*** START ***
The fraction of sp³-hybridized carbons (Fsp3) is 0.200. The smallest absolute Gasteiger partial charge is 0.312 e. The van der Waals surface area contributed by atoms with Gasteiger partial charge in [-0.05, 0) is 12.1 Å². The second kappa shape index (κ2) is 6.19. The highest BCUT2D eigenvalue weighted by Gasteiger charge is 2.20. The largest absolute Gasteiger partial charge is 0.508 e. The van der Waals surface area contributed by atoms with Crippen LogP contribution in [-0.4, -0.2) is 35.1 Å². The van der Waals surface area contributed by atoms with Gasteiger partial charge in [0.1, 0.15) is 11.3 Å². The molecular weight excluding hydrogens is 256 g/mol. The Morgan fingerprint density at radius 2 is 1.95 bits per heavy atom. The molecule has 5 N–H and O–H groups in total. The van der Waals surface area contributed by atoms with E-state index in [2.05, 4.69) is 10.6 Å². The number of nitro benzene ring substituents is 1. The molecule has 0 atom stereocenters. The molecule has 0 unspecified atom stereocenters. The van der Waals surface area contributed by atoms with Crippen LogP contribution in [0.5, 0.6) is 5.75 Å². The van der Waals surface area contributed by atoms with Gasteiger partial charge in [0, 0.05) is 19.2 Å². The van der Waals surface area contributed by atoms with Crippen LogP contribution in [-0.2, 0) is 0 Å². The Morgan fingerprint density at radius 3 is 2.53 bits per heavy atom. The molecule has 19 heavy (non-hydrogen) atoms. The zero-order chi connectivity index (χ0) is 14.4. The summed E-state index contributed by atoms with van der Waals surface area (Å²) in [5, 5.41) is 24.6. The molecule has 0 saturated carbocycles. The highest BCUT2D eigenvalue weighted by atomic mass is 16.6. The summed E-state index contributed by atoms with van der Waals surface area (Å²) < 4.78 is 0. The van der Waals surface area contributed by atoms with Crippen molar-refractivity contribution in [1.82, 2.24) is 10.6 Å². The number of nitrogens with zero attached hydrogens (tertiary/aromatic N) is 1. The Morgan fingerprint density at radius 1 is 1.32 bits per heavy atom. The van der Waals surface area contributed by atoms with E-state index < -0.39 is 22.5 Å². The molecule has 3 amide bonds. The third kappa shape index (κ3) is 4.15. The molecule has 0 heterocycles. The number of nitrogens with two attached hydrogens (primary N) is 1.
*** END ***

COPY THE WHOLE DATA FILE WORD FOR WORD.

The fraction of sp³-hybridized carbons (Fsp3) is 0.200. The smallest absolute Gasteiger partial charge is 0.312 e. The van der Waals surface area contributed by atoms with Gasteiger partial charge in [-0.05, 0) is 12.1 Å². The second kappa shape index (κ2) is 6.19. The highest BCUT2D eigenvalue weighted by Gasteiger charge is 2.20. The largest absolute Gasteiger partial charge is 0.508 e. The van der Waals surface area contributed by atoms with Crippen LogP contribution in [-0.4, -0.2) is 35.1 Å². The van der Waals surface area contributed by atoms with Gasteiger partial charge in [0.1, 0.15) is 11.3 Å². The molecular weight excluding hydrogens is 256 g/mol. The Morgan fingerprint density at radius 2 is 1.95 bits per heavy atom. The molecule has 5 N–H and O–H groups in total. The van der Waals surface area contributed by atoms with E-state index in [2.05, 4.69) is 10.6 Å². The number of nitro benzene ring substituents is 1. The molecule has 0 atom stereocenters. The molecule has 0 unspecified atom stereocenters. The van der Waals surface area contributed by atoms with Crippen LogP contribution in [0.5, 0.6) is 5.75 Å². The van der Waals surface area contributed by atoms with Gasteiger partial charge in [0, 0.05) is 19.2 Å². The van der Waals surface area contributed by atoms with Crippen LogP contribution in [-0.2, 0) is 0 Å². The Morgan fingerprint density at radius 3 is 2.53 bits per heavy atom. The molecule has 19 heavy (non-hydrogen) atoms. The zero-order chi connectivity index (χ0) is 14.4. The summed E-state index contributed by atoms with van der Waals surface area (Å²) in [5, 5.41) is 24.6. The molecule has 0 saturated carbocycles. The highest BCUT2D eigenvalue weighted by atomic mass is 16.6. The summed E-state index contributed by atoms with van der Waals surface area (Å²) < 4.78 is 0. The van der Waals surface area contributed by atoms with Crippen molar-refractivity contribution in [1.82, 2.24) is 10.6 Å². The number of nitrogens with zero attached hydrogens (tertiary/aromatic N) is 1. The Morgan fingerprint density at radius 1 is 1.32 bits per heavy atom. The van der Waals surface area contributed by atoms with E-state index < -0.39 is 22.5 Å². The molecule has 3 amide bonds. The third kappa shape index (κ3) is 4.15. The molecule has 0 heterocycles. The number of nitrogens with two attached hydrogens (primary N) is 1.